New Aurora mayor got in because no one got left out, he says
It took a lot of teamwork to end Aurora Alderman at Large Richard Irvin's mayoral losing streak, he said.
On April 4, after failing in 2005, 2009 and 2013, the East Aurora native and graduate of East Aurora High School became the city's first African-American to be elected mayor.
What delivered the win was a more inclusive campaign, Irvin said on a recent edition of the Chicago-based radio talk show "Illinois Rising."
"We took an independent approach to running this particular campaign," he said. "In 2005, I ran for mayor for the first time. I presented myself as the conservative Republican."
He said he had strong Republican support, including the nod of the state General Assembly's House Republican Organization, but it wasn't enough.
"What we tried to do this time is we tried to be inclusive," he said. "Because the reality is that municipal government is nonpartisan. So we included Democrats, Republicans, independents, people who never participated in politics in their whole life. They all joined our team, and we tried to spread the word that we were trying to be as independent as possible and inclusive of all walks of life."
Irvin's race and eventual win were initially eclipsed by the stunning loss in February of Rep. Linda Chapa La Via, an Aurora Democrat who lost the primary despite backing from House Speaker Mike Madigan (D-Chicago).
The 49-year-old daughter of Texas cotton pickers, Chapa La Via has represented Illinois’ 83rd District since 2003, which includes part of Kane County and the city of Aurora. She became the the first person of Hispanic descent to win a seat in the Illinois Legislature outside of Cook County during the 2002 elections, when she defeated then-Rep. Bob O'Connor.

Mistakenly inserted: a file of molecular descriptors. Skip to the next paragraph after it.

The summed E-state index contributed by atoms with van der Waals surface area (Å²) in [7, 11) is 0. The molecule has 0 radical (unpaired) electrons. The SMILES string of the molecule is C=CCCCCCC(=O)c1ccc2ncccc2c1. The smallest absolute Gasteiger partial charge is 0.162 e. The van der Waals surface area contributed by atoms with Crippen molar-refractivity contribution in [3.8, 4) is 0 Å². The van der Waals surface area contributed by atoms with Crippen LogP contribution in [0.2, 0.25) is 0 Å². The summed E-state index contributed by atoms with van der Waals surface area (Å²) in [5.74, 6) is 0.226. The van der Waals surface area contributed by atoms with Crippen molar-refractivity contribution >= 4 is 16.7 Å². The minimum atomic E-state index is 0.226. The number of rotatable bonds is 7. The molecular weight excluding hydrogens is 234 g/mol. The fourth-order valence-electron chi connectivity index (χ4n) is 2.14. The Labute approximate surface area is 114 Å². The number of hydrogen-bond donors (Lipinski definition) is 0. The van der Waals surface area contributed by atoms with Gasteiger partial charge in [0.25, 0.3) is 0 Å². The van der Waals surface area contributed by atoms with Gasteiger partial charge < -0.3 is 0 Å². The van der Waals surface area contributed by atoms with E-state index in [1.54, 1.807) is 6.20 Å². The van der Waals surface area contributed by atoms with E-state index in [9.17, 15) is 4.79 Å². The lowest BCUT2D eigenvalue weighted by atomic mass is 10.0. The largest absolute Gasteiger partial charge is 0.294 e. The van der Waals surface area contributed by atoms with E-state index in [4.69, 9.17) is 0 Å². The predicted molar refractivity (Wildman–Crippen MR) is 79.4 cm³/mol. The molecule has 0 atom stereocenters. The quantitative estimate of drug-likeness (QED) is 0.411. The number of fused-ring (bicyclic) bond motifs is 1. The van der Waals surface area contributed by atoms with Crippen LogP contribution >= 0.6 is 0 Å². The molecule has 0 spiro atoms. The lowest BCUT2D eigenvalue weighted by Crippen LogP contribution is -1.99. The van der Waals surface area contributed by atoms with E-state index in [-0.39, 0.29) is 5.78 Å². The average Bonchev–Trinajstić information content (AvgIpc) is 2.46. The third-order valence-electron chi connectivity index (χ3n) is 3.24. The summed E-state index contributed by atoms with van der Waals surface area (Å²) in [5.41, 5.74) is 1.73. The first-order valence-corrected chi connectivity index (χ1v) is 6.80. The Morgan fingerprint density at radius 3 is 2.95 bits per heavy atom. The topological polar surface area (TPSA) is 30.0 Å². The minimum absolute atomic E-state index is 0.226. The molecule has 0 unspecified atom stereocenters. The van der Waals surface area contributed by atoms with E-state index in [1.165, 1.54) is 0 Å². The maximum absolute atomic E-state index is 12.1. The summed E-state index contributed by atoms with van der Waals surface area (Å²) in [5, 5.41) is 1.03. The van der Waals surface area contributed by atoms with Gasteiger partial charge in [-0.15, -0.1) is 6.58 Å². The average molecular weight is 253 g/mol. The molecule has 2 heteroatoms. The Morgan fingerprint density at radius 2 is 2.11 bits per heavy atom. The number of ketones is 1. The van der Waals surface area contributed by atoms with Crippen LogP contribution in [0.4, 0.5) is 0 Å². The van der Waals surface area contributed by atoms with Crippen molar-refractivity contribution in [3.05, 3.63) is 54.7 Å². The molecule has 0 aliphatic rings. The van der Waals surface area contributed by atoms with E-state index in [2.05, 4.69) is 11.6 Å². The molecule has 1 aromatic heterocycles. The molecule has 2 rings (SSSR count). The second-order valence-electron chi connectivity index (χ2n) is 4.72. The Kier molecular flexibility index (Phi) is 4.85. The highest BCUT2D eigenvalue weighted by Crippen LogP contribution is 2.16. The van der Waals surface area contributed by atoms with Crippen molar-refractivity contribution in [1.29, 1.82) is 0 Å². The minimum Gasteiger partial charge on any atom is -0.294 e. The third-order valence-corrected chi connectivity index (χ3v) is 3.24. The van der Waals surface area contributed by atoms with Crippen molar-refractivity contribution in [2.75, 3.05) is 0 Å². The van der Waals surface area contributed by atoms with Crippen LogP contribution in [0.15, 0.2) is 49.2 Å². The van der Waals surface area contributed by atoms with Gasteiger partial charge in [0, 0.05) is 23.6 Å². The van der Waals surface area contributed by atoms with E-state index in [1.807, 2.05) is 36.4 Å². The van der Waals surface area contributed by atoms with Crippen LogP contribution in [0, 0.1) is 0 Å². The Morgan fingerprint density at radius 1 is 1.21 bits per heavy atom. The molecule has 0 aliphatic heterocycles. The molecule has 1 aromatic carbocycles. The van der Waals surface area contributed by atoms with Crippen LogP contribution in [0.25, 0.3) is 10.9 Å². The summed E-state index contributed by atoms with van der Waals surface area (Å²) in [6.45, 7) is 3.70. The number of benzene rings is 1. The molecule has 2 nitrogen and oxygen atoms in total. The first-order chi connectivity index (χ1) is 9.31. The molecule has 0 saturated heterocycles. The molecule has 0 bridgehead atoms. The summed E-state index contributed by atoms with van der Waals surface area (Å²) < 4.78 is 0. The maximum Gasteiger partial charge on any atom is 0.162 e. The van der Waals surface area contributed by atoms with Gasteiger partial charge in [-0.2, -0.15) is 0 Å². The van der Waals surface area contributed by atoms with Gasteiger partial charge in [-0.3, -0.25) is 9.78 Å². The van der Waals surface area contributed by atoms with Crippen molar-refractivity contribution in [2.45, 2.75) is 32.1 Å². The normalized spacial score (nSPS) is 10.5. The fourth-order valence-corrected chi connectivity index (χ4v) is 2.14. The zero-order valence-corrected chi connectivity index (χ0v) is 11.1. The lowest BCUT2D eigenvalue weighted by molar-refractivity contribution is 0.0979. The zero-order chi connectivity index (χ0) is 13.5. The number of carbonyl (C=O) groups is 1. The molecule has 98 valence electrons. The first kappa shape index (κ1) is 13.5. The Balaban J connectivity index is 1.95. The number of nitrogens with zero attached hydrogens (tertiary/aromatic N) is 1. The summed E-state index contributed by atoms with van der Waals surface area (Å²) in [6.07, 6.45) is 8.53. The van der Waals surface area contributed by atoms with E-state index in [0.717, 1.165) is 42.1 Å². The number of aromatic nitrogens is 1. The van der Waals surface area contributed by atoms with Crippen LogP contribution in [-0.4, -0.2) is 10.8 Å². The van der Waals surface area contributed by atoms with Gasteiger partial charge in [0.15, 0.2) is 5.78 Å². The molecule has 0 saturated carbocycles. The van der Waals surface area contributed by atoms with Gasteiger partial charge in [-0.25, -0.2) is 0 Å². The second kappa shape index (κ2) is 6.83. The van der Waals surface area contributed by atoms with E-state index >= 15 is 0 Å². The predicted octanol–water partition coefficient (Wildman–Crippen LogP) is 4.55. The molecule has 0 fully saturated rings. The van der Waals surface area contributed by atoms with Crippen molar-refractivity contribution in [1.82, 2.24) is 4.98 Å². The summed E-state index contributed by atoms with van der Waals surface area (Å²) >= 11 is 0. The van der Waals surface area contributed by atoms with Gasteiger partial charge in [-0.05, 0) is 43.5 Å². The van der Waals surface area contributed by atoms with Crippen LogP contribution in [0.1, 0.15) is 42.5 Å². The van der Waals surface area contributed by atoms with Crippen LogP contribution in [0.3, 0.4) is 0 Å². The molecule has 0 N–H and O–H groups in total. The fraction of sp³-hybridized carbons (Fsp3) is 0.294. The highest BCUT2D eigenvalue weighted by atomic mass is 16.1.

Now Aurora alderman-at-large, O'Connor has been acting mayor of the city since Tom Weisner, who'd been mayor for 11 years, stepped down last fall for health reasons. O'Connor was not a candidate in the primary.
Chapa La Via was among five Aurora residents to sign up for the officially nonpartisan mayoral race. In addition to Irvin, others were longtime resident Jose Luis Del Bosque, Ward Six Alderman Michael Saville and Aurora Assistant Chief of Staff Richard Guzman. Del Bosque later withdrew. Irvin and Guzman came out on top in February, leaving Chapa La Via a distant third.
"Mike Madigan had his candidate, and we still came out on top," Irvin said.
Guzman, a candidate of Filipino descent, had the endorsements of Weisner and Kane County Board Chairman and former Republican Sen. Chris Lauzen.
"It didn't work," Irvin said. "I think the people spoke and said that they wanted something different. So we beat the machine."
He credits three major goals with his win: improving the economy and rebuilding downtown, putting a check on crime, and developing a plan to improve education in the city.
"The fact that I'm from Aurora, I've been here through good times and bad times, it resonated with the citizens that I will continue to be here and will continue to fight on their behalf in the city of Aurora," he said.
"Illinois Rising" is hosted by Dan Proft who is a principal of Local Government Information Services, which owns this publication.
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